The idea of virtual reality has been around for more than 50 years, and with successive advancements in computing technology many ideas have been hyped and explored. We believe that we've reached a tipping point. Reasonably affordable consumer-oriented VR headsets were shipped to the market last year, and modern graphics cards provide sufficient power to create immersive experiences with them. The headsets are mainly targeted at video game enthusiasts, but we're convinced that they'll open the doors to many possibilities for VR beyond gaming. Teams without experience in building video games should not underestimate the effort and skill required to create good 3-D models and convincing textures.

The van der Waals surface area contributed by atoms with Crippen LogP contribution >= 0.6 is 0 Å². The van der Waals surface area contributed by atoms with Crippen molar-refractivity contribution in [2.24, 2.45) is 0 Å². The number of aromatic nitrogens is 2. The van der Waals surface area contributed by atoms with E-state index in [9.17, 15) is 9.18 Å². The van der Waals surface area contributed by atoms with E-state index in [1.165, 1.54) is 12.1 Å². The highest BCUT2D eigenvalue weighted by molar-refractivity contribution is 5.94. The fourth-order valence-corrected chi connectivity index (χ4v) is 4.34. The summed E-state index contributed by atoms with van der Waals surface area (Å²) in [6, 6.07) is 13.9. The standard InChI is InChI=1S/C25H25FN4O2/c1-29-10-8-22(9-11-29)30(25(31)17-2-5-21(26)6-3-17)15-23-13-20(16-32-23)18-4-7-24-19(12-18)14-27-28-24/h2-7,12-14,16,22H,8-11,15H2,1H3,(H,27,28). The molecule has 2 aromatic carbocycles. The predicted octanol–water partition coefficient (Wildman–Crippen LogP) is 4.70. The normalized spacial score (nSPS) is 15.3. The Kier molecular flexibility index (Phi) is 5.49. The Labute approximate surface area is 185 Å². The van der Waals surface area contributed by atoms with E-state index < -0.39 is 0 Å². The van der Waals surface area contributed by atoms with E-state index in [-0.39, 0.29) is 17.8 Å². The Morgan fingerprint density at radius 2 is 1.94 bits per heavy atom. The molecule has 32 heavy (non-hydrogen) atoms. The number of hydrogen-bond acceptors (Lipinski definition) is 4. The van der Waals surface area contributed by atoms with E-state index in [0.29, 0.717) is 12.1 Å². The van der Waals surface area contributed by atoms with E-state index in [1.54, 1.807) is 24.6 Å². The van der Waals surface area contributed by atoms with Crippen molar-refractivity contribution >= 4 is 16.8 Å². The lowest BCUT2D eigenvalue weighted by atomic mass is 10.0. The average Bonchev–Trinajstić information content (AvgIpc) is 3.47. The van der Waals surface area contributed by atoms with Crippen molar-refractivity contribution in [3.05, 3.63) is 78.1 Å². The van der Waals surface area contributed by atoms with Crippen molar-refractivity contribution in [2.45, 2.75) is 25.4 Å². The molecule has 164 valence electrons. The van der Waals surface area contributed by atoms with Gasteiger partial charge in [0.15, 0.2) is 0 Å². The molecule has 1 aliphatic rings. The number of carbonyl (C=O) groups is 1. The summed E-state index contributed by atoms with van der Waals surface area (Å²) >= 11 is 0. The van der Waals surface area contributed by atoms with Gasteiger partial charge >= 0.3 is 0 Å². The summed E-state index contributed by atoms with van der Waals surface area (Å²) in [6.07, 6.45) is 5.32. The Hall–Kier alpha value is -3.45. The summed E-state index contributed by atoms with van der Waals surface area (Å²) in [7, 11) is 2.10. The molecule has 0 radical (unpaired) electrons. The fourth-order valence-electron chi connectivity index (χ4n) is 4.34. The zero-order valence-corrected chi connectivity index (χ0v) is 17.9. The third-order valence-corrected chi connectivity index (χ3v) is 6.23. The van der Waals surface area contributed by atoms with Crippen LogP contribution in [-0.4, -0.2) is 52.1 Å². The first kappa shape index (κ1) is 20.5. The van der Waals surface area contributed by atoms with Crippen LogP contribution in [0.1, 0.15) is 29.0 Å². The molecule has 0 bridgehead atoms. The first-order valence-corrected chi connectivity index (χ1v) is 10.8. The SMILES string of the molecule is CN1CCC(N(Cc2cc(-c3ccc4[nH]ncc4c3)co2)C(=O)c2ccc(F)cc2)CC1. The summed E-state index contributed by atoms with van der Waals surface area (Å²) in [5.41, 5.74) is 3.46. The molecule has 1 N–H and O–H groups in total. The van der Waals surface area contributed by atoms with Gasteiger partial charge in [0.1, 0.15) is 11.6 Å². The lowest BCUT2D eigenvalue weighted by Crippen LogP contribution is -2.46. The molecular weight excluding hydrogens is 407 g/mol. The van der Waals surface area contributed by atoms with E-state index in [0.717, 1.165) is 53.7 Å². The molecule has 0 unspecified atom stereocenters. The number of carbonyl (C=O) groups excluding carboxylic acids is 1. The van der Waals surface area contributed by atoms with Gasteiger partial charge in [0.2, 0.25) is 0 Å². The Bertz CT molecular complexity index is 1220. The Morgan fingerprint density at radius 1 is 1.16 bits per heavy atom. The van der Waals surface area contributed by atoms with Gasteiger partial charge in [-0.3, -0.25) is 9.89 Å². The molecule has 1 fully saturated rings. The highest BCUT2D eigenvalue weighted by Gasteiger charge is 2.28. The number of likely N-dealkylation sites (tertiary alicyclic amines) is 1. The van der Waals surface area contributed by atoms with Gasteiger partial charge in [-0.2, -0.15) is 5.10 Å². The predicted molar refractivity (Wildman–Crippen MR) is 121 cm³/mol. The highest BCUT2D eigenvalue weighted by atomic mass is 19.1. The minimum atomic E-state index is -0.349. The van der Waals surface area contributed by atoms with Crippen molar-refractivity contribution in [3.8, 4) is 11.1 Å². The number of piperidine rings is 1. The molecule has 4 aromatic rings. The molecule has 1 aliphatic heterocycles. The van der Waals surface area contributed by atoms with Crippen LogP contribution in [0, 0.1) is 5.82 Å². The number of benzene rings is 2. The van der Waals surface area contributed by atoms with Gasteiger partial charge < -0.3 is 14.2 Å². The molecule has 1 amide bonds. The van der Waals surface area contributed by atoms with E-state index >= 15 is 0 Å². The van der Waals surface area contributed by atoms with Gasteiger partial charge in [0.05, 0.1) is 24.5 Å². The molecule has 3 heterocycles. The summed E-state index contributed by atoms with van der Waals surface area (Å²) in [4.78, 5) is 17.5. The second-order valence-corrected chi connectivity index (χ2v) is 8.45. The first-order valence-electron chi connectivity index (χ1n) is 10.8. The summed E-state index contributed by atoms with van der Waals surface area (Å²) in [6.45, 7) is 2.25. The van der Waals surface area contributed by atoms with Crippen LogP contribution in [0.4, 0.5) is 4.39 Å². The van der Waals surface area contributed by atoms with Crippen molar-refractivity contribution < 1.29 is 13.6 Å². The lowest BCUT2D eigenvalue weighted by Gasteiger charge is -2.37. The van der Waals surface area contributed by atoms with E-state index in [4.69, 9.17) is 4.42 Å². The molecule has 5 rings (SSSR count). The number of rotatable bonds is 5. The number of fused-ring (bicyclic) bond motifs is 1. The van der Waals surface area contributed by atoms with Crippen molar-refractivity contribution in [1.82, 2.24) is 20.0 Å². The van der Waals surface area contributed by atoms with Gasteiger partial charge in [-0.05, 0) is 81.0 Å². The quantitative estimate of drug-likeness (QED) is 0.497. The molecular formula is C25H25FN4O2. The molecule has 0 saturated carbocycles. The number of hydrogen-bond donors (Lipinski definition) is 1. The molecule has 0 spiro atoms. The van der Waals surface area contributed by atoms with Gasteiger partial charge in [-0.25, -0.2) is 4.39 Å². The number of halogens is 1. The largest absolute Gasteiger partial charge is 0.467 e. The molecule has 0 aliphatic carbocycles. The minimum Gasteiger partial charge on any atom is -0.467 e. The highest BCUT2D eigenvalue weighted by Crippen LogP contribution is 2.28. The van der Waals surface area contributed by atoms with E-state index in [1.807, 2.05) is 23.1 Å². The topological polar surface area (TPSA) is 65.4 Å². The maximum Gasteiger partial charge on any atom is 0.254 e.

The idea of virtual reality has been around for more than 50 years, and with successive improvements of computing technology many ideas have been hyped and explored. We believe that we're reaching a tipping point now. Modern graphics cards provide sufficient compute power to render detailed, realistic scenes in high resolutions, and at the same time at least two consumer-oriented VR headsets (the HTC Vive and Facebook's Oculus Rift) are coming to market. These headsets are affordable, they have high-resolution displays, and they eliminate perceivable motion-tracking lag, which was causing issues such as headaches and nausea before. The headsets are mainly targeted at enthusiast video gaming, but we are convinced that they will open many possibilities for VR beyond gaming, particularly as the low-fi approaches, such as Google Cardboard, are driving greater awareness.